On February 10th, we scaled a virtual reality server to 110 concurrent users. Here is how the deployment was achieved:
High Fidelity’s architecture allows a single domain to be distributed across a group of networked server components, each of which manage different aspects of the domain environment and the functions needed to create a sense of presence for users.
Theavatar mixercalculates and sends back avatars’ movements and positions in space.
Theaudio mixerdoes the tough task of computing all the positional audio for users and distributes audio information to each listener.
Thedomain servercoordinates the other server components and manages domain permissions, scripts running in the space, etc.
The load on each component varies based on different factors. Sometimes the work for a component is driven by the amount of content in a domain or the scripts running on it. The load on other components has a direct relationship with the number of concurrent users present and active in a space (e.g. the audio and avatar mixers work increases as audio from different user sources increases).
Of course, the load on all components increases with overall concurrency. Our work has focused on identifying the combination of concurrent factors that cause aspects of the domain experience to stall or fail. As we’ve increased concurrency, we’ve been able to identify and provide remedies to improve the performance of each component, either through additional optimization or increases in the capacity of the hardware running a component. The separation of each aspect of the VR experience on to a separate component has made this optimization work significantly easier.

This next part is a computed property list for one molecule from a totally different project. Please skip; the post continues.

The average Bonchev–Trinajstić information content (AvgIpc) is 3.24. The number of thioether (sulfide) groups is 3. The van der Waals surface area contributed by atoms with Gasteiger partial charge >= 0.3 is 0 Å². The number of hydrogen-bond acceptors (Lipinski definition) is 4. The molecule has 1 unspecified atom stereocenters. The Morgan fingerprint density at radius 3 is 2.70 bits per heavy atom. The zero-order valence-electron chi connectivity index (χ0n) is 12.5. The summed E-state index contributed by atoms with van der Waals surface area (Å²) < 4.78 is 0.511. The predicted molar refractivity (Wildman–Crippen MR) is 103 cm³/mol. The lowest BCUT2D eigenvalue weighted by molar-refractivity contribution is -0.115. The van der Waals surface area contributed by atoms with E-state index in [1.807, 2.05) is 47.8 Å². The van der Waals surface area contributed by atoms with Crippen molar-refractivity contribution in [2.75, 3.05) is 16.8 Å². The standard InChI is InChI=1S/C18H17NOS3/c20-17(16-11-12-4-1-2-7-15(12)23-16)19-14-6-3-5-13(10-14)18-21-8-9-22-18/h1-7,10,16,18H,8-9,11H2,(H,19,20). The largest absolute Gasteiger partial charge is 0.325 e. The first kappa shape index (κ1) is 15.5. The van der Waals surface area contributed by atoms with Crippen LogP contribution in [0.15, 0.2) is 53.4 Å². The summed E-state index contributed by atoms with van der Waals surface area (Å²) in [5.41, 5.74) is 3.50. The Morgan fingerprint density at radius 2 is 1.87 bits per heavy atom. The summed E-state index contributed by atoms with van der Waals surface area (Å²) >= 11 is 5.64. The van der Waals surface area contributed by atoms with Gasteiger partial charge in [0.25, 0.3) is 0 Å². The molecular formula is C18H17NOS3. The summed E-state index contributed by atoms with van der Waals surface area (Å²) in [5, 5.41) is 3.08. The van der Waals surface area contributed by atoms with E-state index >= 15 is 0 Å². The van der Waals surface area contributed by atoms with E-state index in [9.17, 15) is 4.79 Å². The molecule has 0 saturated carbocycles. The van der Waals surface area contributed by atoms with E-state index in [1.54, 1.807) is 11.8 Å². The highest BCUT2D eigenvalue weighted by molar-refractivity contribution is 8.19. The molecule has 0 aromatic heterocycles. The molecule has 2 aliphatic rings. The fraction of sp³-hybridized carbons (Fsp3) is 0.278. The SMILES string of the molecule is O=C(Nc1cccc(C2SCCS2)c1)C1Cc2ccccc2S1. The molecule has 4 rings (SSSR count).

During our test on February 10, we ran a setup using eight AWS-hosted instances, as follows:
Our own setup usesAnsibleto make deployment to multiple systems quick and flexible, although this is only one of many ways the servers could be deployed.
Deployment for each instance involves distribution of the appropriate binary files (domain-server binary on the Domain server and assignment-client binary on the others). The domain server is then configured with the model content added to the entity server. Each additional server process is then set up with information connecting it to the domain server.
We host our own configuration in AWS us-west-2 (Oregon) which makes the total setup above cost about $1.60/hour plus another $6.40 per month for storage (assuming gp2 EBS volume with 8Gb for each instance).
Depending on the number of visitors, the bandwidth costs end up making up bulk of the event cost. For example, for our 1 hour and 15 minute event with 110 participants on February 10, with the number of concurrent visitors ranging between 90–110, the total bandwidth cost came down to $11.34 for ~126GB of outgoing traffic. Assuming that you stop your domain when you are not hosting an event, this means that you could host 100 person events at a rate of $10.70 per hour plus another $6.40/month for storage fees.
We’ll continue to provide information on how to set up deployments designed to operate at this scale. Stay tuned for more information on how you can run a large scale VR server of your own.